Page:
Done. The SharePoint Configuration Wizard will then run:


Fig 6. Create a new farm



Fig 7. Database settings. Database server and account settings were discussed in the SQL chapter.



Fig 8. SharePoint Central Administration Web Application

Port 18811 (or whatever SharePoint chooses for you) must be blocked (outside the domain), otherwise the Central Administration URL will be open for anyone on the Internet.



Fig 9. Completing the configuration wizard



Fig 10. Configuration successful!



There are A LOT of different services running on a SharePoint server. However, in a small scale environment, you’ll probably only need/use a few of these. I took a look at the old server and compared the services running there. Here’s a screenshot of SharePoint 2010 and its active services:


Fig 11. SharePoint 2010 services

From the screenshot we can see that the following services are running:

  • Central Administration
  • SharePoint Foundation incoming E-Mail
  • SharePoint Foundation Web Application
  • SharePoint Foundation Workflow Timer Service

With this in mind, I tried to keep the services at a minimum on the SharePoint 2013 server as well.

I couldn’t find the exact same ones in 2013, but I decided to go with the following:


Fig 12. SharePoint 2013 services

  • Search Service Application
  • State Service
  • Usage and Health data collection


After SharePoint had configured itself I was greeted with a message that some services are running with the “wrong” accounts (Fig 13).


Fig 13. SharePoint Failing Services

The failing services are:

  • SharePoint Central Administration v4 (Application Pool)
  • SPTimerV4(Windows Service) = Farm
  • AppFabricCachingService (Windows Service)


My idea was to run the default SharePoint services with the “sp_farm” account. Other services can be run with the “sp_srv” account if/when needed.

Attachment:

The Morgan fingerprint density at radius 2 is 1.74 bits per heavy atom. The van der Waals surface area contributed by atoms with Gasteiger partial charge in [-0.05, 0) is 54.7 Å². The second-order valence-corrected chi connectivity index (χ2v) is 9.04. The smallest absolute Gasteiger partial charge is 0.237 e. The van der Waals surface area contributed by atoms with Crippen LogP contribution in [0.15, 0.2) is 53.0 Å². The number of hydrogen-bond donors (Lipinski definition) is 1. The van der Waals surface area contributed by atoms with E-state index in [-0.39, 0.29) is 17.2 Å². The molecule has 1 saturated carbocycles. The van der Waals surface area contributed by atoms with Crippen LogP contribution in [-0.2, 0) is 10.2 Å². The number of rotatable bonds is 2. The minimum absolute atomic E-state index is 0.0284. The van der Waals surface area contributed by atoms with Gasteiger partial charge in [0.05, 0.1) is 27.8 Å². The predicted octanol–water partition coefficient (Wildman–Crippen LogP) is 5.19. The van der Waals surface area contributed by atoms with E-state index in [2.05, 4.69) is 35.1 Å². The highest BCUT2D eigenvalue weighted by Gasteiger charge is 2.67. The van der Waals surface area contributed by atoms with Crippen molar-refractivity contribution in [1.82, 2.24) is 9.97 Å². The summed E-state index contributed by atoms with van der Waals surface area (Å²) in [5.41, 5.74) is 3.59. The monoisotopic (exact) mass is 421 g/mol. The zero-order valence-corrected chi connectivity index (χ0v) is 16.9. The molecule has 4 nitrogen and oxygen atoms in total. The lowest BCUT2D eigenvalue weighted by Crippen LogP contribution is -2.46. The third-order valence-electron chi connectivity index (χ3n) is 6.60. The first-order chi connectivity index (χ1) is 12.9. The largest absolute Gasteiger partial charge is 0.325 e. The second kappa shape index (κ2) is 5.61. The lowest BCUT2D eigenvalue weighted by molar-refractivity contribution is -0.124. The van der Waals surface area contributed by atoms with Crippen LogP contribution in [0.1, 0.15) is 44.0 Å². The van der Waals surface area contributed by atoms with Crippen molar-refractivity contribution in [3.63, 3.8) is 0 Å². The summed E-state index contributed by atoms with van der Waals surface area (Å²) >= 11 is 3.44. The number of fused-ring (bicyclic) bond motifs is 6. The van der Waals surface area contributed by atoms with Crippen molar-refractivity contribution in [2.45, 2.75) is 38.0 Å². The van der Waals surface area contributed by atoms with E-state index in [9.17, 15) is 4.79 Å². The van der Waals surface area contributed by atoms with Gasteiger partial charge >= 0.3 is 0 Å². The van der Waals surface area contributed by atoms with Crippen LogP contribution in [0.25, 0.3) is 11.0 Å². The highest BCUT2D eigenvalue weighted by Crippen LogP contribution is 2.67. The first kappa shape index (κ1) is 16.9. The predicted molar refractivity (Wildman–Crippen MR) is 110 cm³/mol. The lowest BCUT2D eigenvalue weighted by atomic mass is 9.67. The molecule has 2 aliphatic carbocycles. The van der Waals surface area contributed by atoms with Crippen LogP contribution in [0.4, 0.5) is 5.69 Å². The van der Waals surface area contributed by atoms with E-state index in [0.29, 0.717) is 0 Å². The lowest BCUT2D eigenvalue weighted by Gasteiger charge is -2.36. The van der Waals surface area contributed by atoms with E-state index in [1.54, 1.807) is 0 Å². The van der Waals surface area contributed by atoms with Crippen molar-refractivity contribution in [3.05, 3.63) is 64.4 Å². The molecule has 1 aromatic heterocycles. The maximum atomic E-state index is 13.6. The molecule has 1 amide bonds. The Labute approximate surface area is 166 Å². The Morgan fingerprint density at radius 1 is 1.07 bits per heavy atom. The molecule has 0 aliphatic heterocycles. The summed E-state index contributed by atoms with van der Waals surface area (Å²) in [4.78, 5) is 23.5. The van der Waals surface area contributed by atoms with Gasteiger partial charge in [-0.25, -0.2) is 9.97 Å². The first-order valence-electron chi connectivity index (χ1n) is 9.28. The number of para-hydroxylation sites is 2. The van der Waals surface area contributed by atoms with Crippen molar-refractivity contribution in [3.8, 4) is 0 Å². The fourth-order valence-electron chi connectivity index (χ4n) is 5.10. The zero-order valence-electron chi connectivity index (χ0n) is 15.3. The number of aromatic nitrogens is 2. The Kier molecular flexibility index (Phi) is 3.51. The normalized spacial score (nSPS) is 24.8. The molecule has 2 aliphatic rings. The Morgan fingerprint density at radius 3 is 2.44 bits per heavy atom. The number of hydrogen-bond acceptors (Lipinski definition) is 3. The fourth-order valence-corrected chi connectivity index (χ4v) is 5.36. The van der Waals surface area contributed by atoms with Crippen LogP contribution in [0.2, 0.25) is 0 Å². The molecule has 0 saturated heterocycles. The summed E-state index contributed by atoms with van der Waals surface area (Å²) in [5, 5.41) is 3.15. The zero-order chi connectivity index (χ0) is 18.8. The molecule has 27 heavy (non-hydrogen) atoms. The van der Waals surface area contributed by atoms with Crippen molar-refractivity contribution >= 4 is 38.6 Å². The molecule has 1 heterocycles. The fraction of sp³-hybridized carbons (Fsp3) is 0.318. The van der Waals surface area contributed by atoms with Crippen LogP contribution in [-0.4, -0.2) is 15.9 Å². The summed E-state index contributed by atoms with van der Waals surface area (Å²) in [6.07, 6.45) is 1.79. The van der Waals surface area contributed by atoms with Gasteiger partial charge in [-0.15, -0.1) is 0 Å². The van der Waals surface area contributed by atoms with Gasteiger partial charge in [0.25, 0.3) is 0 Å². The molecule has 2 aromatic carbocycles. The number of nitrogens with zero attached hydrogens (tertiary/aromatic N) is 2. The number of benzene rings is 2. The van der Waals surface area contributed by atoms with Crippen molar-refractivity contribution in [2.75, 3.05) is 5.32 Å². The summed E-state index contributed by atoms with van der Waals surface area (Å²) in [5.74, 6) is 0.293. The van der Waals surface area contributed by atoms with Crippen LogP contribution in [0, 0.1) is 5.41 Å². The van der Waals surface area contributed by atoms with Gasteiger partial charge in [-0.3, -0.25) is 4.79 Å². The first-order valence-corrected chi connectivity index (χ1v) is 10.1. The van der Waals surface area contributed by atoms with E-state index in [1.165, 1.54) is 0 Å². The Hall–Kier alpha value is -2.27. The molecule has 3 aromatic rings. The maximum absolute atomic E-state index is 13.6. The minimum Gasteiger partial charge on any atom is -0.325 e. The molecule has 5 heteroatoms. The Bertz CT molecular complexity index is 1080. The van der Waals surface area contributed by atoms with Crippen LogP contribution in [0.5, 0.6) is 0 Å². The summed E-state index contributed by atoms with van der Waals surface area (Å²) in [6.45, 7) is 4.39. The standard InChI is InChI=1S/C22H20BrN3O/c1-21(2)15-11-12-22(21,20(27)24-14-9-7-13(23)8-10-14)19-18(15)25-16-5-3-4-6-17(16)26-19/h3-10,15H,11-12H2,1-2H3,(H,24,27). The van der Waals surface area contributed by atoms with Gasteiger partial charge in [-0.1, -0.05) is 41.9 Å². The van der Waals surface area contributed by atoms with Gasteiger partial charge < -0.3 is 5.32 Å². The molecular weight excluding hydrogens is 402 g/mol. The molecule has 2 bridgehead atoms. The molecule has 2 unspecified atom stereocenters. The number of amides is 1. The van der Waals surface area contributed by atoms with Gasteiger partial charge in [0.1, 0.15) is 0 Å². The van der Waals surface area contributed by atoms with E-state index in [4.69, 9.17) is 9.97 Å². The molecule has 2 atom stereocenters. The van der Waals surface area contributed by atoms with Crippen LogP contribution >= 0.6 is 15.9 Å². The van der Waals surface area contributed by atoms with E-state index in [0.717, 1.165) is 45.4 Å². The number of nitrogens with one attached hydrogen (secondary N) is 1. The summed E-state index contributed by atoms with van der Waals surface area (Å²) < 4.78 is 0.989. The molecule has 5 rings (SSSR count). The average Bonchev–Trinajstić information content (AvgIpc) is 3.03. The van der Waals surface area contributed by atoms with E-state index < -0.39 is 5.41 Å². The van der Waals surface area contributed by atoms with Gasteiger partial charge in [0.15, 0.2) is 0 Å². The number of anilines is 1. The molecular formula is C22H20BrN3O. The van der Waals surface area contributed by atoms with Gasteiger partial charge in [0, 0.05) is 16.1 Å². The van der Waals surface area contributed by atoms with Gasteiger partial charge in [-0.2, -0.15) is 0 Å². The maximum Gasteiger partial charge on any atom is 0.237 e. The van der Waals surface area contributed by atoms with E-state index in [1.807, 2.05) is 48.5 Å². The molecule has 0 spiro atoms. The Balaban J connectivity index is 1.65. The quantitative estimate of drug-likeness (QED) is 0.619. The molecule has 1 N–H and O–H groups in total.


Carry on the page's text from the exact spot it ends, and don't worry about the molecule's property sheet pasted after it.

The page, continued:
Update: It’s not recommended running the Wizard, instead you should manually configure the settings.


You change the account settings in SharePoint –> Central Administration –> Configure service accounts. I changed the farm account to “sp_farm”. Everything more or less broke after that 😦 I had to do some googling to get it up running again.

Solution (before changing farm account to sp_farm):

  • Register the account (sp_farm) as a managed account. To change a managed account password go to Central Admin > Security > Configure Managed Accounts (/_admin/MangedAccounts.aspx). Click the Edit icon next to the account whose password you want to change.


           Fig 14. Register Managed Account.

  • Go to the Configure Service Accounts page and Select the Farm Account and set the new managed account
  • Reboot the server.



Done. SharePoint is now installed 🙂



You shouldn’t use http with SharePoint outside your domain. Instead you should use https (http over SSL). Request a certificate for your SharePoint site from a 3rd party certificate issuer (or similar), and then apply the certificate. You could/should also use http redirection (http –> https) and/or Alternate Access Mappings. You can follow these guides for example:

Deploying Office 2016 and Office Proofing Tools Kit 2016 / Office 2016 language packs with SCCM 2012 R2

I recently deployed Office 2013 SP1 (and wrote a blog post about it). Now I got the honours to do the same for Office 2016. The procedure is theoretically quite the same, but with many different bugs and gotchas. The following procedure describes how to remove any previous versions of Office and corresponding Proofing tools & language packs and replace them with Office 2016 versions. I’ll dive right into the steps:

Customizing Office 2016

  • Got a copy of Office 2016 and extracted the iso. Our version is “Professional Plus” with Volume Licensing.
  • Fired up a command prompt and navigated to the extracted Office directory.
  • From here I ran “setup.exe /admin”  to launch the Office Customization Tool (OCT).
  • Customized the OCT settings according to our needs:
    • Setup/Organization Name
    • Setup/Licensing and user interface/Use KMS client key
    • Setup/Licensing and user interface/I accept the terms in the License Agreement, Display level: None, No tick in Competition notice, Tick for Suppress modal and No cancel.
    • Setup/Remove previous installations/Remove the following earlier versions of Microsoft Office Programs/Remove all (here’s a BUG btw, more on that later on).
    • Setup/Modify Setup Properties:
      • SETUP_REBOOT, value Never
    • Features/Modify user settings: